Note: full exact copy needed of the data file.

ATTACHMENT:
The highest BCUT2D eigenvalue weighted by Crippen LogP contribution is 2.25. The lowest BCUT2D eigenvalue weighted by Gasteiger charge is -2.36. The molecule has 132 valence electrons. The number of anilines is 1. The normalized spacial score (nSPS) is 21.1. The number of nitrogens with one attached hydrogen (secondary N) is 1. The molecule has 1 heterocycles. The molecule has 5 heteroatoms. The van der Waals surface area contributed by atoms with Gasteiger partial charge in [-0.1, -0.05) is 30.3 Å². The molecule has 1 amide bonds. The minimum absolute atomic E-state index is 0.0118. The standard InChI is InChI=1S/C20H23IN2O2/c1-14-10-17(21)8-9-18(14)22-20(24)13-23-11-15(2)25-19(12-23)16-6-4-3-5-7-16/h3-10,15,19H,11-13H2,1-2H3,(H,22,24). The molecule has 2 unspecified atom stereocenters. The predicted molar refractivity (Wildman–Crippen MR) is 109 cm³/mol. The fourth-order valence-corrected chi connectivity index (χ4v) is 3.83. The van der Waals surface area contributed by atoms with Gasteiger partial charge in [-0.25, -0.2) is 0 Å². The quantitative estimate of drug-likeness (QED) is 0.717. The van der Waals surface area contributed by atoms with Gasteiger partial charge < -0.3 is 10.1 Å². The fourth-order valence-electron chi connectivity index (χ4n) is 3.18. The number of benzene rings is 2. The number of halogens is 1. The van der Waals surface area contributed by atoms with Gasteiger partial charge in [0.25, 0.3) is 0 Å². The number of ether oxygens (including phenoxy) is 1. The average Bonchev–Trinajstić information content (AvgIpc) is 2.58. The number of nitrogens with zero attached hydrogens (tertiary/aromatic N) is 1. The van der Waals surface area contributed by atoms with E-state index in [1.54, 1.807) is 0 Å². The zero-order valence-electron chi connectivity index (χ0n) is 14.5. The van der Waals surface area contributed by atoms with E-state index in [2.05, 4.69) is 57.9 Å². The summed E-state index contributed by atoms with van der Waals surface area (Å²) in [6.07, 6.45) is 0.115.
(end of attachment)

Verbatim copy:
The highest BCUT2D eigenvalue weighted by Crippen LogP contribution is 2.25. The lowest BCUT2D eigenvalue weighted by Gasteiger charge is -2.36. The molecule has 132 valence electrons. The number of anilines is 1. The normalized spacial score (nSPS) is 21.1. The number of nitrogens with one attached hydrogen (secondary N) is 1. The molecule has 1 heterocycles. The molecule has 5 heteroatoms. The van der Waals surface area contributed by atoms with Gasteiger partial charge in [-0.1, -0.05) is 30.3 Å². The molecule has 1 amide bonds. The minimum absolute atomic E-state index is 0.0118. The standard InChI is InChI=1S/C20H23IN2O2/c1-14-10-17(21)8-9-18(14)22-20(24)13-23-11-15(2)25-19(12-23)16-6-4-3-5-7-16/h3-10,15,19H,11-13H2,1-2H3,(H,22,24). The molecule has 2 unspecified atom stereocenters. The predicted molar refractivity (Wildman–Crippen MR) is 109 cm³/mol. The fourth-order valence-corrected chi connectivity index (χ4v) is 3.83. The van der Waals surface area contributed by atoms with Gasteiger partial charge in [-0.25, -0.2) is 0 Å². The quantitative estimate of drug-likeness (QED) is 0.717. The van der Waals surface area contributed by atoms with Gasteiger partial charge < -0.3 is 10.1 Å². The fourth-order valence-electron chi connectivity index (χ4n) is 3.18. The number of benzene rings is 2. The number of halogens is 1. The van der Waals surface area contributed by atoms with Gasteiger partial charge in [0.25, 0.3) is 0 Å². The number of ether oxygens (including phenoxy) is 1. The average Bonchev–Trinajstić information content (AvgIpc) is 2.58. The number of nitrogens with zero attached hydrogens (tertiary/aromatic N) is 1. The van der Waals surface area contributed by atoms with E-state index in [1.54, 1.807) is 0 Å². The zero-order valence-electron chi connectivity index (χ0n) is 14.5. The van der Waals surface area contributed by atoms with E-state index in [2.05, 4.69) is 57.9 Å². The summed E-state index contributed by atoms with van der Waals surface area (Å²) in [6.07, 6.45) is 0.115.